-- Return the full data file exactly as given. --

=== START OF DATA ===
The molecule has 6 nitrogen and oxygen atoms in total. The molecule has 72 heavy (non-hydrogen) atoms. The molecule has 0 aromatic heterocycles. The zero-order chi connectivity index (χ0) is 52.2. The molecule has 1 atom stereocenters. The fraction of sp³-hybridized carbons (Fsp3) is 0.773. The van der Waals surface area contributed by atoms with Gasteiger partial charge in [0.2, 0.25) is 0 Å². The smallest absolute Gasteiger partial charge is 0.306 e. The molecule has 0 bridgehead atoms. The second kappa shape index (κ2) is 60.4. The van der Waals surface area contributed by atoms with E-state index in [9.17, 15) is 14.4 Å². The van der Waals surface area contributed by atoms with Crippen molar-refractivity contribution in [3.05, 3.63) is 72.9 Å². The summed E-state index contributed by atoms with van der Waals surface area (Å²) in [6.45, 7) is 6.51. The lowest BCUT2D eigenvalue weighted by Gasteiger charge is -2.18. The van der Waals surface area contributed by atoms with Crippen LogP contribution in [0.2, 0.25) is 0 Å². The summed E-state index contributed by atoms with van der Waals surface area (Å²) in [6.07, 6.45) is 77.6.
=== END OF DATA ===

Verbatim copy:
The molecule has 6 nitrogen and oxygen atoms in total. The molecule has 72 heavy (non-hydrogen) atoms. The molecule has 0 aromatic heterocycles. The zero-order chi connectivity index (χ0) is 52.2. The molecule has 1 atom stereocenters. The fraction of sp³-hybridized carbons (Fsp3) is 0.773. The van der Waals surface area contributed by atoms with Gasteiger partial charge in [0.2, 0.25) is 0 Å². The smallest absolute Gasteiger partial charge is 0.306 e. The molecule has 0 bridgehead atoms. The second kappa shape index (κ2) is 60.4. The van der Waals surface area contributed by atoms with E-state index in [9.17, 15) is 14.4 Å². The van der Waals surface area contributed by atoms with Crippen molar-refractivity contribution in [3.05, 3.63) is 72.9 Å². The summed E-state index contributed by atoms with van der Waals surface area (Å²) in [6.45, 7) is 6.51. The lowest BCUT2D eigenvalue weighted by Gasteiger charge is -2.18. The van der Waals surface area contributed by atoms with Crippen LogP contribution in [0.2, 0.25) is 0 Å². The summed E-state index contributed by atoms with van der Waals surface area (Å²) in [6.07, 6.45) is 77.6.